Today at Berkeley Lab

Another Boost for Rechargeable Lithium-Ion Batteries

Berkeley Lab battery researcher Gao Liu and his team earned a coveted R&D 100 Award this year for their invention of an electrically conductive rubbery adhesive that can be mixed with particles of silicon to form a battery’s negative (-) electrode, or anode. Lithium-ion batteries whose anodes are built with this “conducting polymer binder” can store 30 percent more energy than those with conventional anodes made with aggregated carbon particles. Now, by literally tinkering at the edges of this new polymer material, researchers have raised its performance another notch. More>

You can leave a comment. View the Comment Policy.

Comments

  1. Steve Greenberg says:

    Amen Richard! Looks like they heard you. This widespread ignorance is one of my pet peeves. I recently found myself correcting a PG&E representative who clearly didn’t know the difference between energy and power. What is the world coming to?!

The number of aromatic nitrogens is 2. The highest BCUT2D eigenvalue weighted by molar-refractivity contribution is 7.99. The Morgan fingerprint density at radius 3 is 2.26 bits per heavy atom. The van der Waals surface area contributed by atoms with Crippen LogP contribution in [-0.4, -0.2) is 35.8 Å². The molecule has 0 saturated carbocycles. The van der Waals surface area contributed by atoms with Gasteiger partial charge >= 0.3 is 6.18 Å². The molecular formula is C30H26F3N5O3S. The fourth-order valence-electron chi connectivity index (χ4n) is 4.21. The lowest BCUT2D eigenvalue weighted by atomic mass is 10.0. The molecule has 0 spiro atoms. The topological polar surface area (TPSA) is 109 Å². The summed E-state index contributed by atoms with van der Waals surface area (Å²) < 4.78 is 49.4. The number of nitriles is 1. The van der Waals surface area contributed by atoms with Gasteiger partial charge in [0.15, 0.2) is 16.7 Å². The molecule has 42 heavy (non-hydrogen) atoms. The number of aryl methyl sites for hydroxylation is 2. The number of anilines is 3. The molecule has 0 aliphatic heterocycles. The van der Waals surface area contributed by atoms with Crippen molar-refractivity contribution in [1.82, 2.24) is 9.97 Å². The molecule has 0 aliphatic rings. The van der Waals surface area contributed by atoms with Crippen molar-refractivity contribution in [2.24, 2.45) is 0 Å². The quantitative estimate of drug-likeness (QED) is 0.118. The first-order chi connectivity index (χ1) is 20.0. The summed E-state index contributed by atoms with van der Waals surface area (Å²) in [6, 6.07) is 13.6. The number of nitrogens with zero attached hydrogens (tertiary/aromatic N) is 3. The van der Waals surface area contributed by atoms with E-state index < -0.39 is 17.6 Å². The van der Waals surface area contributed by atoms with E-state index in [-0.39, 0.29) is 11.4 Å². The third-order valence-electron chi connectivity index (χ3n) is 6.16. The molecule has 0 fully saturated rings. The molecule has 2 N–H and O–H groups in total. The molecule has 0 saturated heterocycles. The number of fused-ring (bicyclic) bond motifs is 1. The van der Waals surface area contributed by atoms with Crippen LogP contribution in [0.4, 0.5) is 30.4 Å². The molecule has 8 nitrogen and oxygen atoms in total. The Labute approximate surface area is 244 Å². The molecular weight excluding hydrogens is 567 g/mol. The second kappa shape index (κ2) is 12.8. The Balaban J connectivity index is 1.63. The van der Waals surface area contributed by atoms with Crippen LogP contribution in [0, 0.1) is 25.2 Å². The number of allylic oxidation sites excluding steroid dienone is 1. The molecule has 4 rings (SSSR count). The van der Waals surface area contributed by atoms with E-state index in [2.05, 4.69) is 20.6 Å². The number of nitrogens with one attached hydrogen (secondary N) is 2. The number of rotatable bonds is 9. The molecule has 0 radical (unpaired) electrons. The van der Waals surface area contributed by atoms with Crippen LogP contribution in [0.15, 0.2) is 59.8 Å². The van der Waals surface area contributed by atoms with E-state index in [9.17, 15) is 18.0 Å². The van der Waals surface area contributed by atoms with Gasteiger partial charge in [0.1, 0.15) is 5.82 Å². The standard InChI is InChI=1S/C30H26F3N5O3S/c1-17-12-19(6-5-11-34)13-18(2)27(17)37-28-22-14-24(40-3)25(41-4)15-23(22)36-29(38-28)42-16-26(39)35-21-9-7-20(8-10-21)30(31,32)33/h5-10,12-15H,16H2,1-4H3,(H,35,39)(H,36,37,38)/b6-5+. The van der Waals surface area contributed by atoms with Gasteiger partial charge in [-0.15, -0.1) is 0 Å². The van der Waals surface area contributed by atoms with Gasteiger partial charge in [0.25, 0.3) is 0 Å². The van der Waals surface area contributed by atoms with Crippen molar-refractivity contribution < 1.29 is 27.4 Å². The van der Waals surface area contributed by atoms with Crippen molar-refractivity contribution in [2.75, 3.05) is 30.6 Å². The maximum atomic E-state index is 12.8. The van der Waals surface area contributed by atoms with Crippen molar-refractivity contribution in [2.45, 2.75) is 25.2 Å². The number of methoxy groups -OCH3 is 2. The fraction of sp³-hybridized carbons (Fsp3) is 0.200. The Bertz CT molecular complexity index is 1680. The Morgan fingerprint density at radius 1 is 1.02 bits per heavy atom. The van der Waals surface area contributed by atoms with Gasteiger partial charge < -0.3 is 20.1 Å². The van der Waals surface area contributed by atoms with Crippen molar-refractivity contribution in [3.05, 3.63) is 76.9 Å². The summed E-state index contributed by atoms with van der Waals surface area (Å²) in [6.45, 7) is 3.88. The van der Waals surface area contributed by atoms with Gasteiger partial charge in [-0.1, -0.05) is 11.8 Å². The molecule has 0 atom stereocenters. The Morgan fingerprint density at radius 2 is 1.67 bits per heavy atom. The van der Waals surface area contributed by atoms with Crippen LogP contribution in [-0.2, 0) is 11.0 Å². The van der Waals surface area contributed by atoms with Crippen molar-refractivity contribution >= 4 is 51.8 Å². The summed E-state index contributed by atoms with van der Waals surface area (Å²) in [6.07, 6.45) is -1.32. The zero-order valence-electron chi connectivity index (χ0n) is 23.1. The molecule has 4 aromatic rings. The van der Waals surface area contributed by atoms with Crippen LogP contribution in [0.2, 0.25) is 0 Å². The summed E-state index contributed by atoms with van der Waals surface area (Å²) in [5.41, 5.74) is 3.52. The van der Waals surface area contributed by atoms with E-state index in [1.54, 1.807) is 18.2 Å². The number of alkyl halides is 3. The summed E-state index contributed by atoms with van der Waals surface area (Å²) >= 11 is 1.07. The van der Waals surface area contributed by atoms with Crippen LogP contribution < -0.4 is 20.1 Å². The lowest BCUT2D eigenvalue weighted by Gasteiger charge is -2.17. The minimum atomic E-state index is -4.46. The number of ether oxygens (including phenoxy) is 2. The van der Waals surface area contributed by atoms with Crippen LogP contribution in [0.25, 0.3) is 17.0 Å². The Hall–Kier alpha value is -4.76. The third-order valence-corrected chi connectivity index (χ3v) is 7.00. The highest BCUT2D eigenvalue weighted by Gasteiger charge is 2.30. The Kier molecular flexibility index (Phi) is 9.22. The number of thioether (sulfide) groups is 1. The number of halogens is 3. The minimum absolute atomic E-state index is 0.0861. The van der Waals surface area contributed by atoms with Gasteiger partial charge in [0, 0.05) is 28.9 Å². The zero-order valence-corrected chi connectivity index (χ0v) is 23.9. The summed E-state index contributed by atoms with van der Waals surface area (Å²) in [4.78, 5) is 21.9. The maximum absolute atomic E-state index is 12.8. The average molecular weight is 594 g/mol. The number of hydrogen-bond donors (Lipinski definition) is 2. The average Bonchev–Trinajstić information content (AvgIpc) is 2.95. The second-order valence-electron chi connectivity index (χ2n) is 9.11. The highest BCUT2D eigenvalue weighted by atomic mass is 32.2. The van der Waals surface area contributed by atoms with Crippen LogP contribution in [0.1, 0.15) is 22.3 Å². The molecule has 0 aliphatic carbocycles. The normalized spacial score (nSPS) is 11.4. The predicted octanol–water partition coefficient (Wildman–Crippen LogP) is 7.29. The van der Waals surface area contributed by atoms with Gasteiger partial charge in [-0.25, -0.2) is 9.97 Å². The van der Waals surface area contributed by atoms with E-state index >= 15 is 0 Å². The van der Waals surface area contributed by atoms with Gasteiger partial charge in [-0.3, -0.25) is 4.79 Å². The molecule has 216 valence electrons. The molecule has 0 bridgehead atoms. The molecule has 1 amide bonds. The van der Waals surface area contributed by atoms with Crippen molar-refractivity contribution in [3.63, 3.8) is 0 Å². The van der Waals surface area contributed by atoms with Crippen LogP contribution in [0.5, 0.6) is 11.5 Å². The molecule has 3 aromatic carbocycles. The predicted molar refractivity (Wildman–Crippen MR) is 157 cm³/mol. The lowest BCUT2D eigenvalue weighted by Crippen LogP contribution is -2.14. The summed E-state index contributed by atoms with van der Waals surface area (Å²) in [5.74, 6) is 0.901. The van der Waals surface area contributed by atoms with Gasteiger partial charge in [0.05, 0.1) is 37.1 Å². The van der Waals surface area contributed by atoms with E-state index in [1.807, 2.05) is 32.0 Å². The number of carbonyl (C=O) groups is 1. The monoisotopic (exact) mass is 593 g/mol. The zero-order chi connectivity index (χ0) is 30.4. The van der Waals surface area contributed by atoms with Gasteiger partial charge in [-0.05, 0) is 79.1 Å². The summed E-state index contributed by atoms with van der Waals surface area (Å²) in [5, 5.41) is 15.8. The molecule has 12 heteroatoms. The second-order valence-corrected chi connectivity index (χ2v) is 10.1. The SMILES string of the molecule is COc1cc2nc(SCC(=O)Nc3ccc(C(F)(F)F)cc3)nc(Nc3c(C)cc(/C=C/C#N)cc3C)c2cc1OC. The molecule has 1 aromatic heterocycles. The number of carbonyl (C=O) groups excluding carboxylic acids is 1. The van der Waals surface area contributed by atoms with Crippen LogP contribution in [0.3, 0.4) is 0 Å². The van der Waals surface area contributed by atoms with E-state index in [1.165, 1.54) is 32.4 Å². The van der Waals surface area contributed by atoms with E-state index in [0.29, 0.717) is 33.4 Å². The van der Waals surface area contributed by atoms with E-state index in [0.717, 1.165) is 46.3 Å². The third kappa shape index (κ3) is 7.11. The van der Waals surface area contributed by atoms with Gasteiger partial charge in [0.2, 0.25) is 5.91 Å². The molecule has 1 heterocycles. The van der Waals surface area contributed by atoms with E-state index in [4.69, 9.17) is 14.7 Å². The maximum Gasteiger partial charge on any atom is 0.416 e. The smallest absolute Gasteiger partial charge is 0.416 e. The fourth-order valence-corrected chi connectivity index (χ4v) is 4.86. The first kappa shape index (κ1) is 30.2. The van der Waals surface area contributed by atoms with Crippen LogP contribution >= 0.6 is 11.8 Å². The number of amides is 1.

2. Congratulations to the team — but — the Lawrence Berkeley Laboratory should be one of the institutions in the world that does not confuse the technical terms “power” and “energy”. The offending phrase is “can store 30 percent more power”. If the battery can indeed store 30% more energy, then the press release should say so. If it can deliver 30 percent more power, then the press release should say that. From the article I can’t tell which one is meant. Hey, that’s par for newspaper reports, but LBNL should do better.

Leave a Reply